A fine driv­ing ex­pe­ri­ence

Matamata Chronicle - - News -

model re­tains Tri­ton’s work­ing ve­hi­cle dura­bil­ity and load-car­ry­ing ca­pac­ity with­out com­pro­mis­ing pas­sen­ger and drive com­fort.

The new power unit re­places the two ver­sions of a 2.5-litre used in the pre­vi­ous Tri­ton and de­spite giv­ing away 100cc, it’s more pow­er­ful and more torque.

The old Tri­ton’s 2.5 came in 102kW/ 319Nm and 133kW/407Nm ver­sions, while the new 2.4-litre makes 135kW at 3500rpm and a use­ful 437Nm at 2500rpm.

Enough to tow up to 3100kg, Mit­subishi said, ex­plain­ing that by us­ing the Tri­ton’s torque-toweight ra­tio, it has the po­ten­tial to tow / carry a hand­ier load than some trucks whose os­ten­si­bly greater tow­ing ca­pac­ity is can­celled-out by its kerb weight.

The mo­tor is also cleaner and more fru­gal than be­fore with econ­omy and emis­sions rated from as low as 7.0L/100km and 182g/km CO2, which is about 20 per cent bet­ter than the old model.

As well as cruise con­trol in ev­ery model, the Tri­ton also uses a speed lim­iter which is bet­ter at hold­ing the ve­hi­cle back to a pre­de­ter­mined ve­loc­ity, a set­ting which can be driven through if nec­es­sary.

The new al­loy en­gine also adds up to re­mark­ably re­fined progress, with a lusty bot­tom end to its de­liv­ery of use­ful urge, sug­gest­ing that a good per cen­t­age of the model’s torque peak is avail­able from well un­der 2000rpm.

Thus short-shift­ing the six-speed man­ual is a dod­dle al­low­ing the driver to surf on the low- rev torque in sand and on bro­ken sur­faces rather than wheel-spin­ning into the power band.

A sim­ple push and twist but­ton on the cen­tre con­sole for se­lect­ing up to four drive po­si­tions, is a cinch to use, with a crenel­lated outer ring to help with touch fa­mil­iar­ity and pic­tographs in the in­stru­ment clus­ter to con­firm which set­ting you’re in.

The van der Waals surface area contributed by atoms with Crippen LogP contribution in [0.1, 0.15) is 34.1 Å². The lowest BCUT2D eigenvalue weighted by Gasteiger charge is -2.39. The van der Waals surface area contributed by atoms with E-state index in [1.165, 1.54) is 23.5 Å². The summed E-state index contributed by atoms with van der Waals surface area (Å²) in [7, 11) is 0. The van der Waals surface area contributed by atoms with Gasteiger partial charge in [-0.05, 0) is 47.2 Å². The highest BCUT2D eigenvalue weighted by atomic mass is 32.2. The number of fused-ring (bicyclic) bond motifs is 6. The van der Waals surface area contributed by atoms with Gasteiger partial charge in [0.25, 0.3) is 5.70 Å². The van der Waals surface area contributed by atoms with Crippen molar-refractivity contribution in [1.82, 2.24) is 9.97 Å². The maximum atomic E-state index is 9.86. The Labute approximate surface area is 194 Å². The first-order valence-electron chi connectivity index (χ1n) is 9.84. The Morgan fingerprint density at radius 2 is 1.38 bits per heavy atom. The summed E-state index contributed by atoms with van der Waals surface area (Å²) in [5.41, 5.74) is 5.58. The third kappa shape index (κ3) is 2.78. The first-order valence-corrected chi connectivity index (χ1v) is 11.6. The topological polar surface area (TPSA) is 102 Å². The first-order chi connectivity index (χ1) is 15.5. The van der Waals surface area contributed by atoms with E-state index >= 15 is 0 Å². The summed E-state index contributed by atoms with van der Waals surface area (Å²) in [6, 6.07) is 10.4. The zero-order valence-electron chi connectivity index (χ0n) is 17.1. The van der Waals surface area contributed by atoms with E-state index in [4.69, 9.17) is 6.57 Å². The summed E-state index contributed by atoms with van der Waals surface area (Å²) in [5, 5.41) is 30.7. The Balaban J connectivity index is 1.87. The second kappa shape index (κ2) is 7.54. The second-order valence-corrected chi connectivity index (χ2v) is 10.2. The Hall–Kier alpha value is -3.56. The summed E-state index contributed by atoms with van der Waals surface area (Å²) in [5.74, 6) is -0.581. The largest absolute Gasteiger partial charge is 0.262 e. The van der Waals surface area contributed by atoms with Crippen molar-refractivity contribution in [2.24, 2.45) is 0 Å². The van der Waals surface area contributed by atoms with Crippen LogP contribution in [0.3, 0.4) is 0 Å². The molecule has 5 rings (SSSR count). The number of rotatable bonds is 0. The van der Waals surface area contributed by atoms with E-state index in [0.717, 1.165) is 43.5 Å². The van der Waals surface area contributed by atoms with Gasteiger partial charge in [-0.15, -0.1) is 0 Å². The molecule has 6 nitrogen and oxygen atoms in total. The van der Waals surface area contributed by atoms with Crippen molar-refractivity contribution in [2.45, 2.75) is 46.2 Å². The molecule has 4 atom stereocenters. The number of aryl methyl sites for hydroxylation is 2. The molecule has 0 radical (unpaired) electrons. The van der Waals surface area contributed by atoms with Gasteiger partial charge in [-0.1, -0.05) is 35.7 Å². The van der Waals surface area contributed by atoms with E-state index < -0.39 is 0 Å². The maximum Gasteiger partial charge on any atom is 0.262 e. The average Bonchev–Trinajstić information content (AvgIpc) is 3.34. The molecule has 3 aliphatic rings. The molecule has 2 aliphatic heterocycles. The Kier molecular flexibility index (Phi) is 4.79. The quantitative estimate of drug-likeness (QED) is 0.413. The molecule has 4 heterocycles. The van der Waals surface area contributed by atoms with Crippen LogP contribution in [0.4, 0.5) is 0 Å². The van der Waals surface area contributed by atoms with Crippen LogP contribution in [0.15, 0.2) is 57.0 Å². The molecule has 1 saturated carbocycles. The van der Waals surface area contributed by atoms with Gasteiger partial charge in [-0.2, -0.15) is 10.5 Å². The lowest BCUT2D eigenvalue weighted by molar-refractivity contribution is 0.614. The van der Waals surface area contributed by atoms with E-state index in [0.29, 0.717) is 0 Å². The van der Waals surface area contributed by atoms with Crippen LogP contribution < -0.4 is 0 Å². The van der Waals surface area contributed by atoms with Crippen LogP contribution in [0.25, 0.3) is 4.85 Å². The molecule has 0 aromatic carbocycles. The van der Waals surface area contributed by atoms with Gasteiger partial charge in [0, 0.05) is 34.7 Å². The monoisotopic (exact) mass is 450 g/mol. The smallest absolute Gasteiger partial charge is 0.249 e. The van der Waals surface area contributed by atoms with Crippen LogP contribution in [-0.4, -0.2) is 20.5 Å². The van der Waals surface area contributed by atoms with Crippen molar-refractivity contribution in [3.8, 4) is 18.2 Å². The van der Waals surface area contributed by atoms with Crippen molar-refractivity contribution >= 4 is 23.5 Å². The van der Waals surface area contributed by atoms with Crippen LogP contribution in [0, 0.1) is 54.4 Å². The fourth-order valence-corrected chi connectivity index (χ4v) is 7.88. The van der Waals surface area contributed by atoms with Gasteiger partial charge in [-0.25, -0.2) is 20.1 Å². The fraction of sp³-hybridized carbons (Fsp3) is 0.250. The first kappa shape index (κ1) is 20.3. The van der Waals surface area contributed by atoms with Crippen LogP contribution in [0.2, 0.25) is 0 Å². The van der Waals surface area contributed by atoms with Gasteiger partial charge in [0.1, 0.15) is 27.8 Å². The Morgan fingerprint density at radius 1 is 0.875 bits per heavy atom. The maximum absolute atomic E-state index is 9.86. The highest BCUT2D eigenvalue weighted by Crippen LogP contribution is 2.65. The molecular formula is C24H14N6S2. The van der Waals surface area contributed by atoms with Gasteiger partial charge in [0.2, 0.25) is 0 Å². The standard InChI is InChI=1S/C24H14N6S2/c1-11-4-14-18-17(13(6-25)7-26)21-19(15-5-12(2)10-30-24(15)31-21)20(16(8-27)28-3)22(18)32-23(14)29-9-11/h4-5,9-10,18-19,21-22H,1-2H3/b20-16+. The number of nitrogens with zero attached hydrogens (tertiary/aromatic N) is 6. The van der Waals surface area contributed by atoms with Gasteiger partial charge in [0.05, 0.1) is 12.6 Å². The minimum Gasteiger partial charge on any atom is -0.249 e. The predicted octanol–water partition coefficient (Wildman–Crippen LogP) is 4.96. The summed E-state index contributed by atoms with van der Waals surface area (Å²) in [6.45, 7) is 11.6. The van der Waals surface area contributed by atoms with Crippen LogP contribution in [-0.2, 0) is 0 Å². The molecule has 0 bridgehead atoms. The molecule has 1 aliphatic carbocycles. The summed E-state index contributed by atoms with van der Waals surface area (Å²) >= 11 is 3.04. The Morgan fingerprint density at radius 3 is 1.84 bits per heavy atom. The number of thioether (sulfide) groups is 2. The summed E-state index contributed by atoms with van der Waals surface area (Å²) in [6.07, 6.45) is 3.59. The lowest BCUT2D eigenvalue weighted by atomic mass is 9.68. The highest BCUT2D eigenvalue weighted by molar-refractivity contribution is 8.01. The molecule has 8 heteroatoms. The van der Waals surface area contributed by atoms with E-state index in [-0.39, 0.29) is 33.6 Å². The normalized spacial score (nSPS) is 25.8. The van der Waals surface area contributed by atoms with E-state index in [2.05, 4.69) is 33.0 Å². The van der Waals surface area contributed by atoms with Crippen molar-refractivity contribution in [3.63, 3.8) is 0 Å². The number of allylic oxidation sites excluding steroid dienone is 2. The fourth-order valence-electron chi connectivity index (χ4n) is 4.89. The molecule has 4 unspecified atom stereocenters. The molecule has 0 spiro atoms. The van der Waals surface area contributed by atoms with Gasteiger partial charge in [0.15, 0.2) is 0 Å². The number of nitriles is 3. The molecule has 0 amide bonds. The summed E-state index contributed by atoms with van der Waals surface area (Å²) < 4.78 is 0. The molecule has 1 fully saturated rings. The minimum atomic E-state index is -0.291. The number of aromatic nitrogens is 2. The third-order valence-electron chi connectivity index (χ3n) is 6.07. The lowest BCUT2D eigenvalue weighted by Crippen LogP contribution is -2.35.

The AWD uses Mit­subishi’s Easy Se­lect trans­fer set-up in GLX ver­sions of the truck, with the topech­e­lon GLS work­ing through the more ad­vanced Su­per Se­lect with ad­di­tional low range all-wheeldrive with dif­fer­en­tial lock.

It was ex­pected that the Tri­ton would grovel eas­ily through ev­ery­thing from the beach gravel, gul­lies and rock- slab­bery we found within half and hour of cen­tral Welling­ton, af­ter all, it has been the Tri­ton name’s stock in trade for 20 years.

What this driver didn’t ex­pect were the high lev­els of re­fine­ment on the mo­tor­way and nim­ble, com­mu­nica­tive chas­sis.

Chas­sis rigid­ity, sus­pen­sion com­pli­ance, changes to door seals, en­gine in­su­la­tion pads / mount­ing rub­bers and the use of more high­strength steel body parts than be­fore help to give the new Tri­ton its im­pla­ca­ble feel on var­i­ous sur­faces.

It nei­ther jud­ders over holes and ridges nor trans­fers bump re­bound into cor­ner­ing dis­tur­bance and we’d say its flat, pre­dictable cor­ner­ing is one of the best in the seg­ment.

Well-weighted, the power steer­ing is meaty and com­mu­nica­tive, but trans­fers lit­tle kick-back off road, just enough feed­back to let you know what’s go­ing on with­out the wheel rim flail­ing dan­ger­ously through your thumbs.

With front, side and cur­tain airbags and an ex­tra bag for the driver’s knees, the Tri­ton scores well for safety, and with ABS, EBD, ASC, and ATC, plus that trailer sta­bil­ity as­sist tak­ing care of ac­tive safety the Tri­ton out- points some pas­sen­ger cars.

Ev­ery Tri­ton is priced iden­ti­cally to the pre­vi­ous model, de­spite bet­ter per­for­mance, greater econ­omy, im­proved emis­sions, in­creased equip­ment, safety, pas­sen­ger space and load vol­umes.

The most im­pres­sive change in the new truck is that it can per­form like a worka­day ute all day and yet drive home with the re­fine­ment of a mod­ern sedan.

Mit­subishi said it wants to in­crease sales to dou­ble last year’s for a to­tal of 2500 for the year.

With high­est fig­ures for torque-to-weight ra­tio, low­est for fuel econ­omy, the seg­ment’s tight­est turn­ing cir­cle and what its maker said is ‘‘classlead­ing in­te­rior com­fort, leg room and ride qual­ity’’ – all with a 10-year war­ranty, it might just do it.


Mit­subishi Tri­ton’s crisper styling works well. The bars, al­loy wheels, deck cover and run­ning boards are part of a long list of ac­ces­sories avail­able for the new range.

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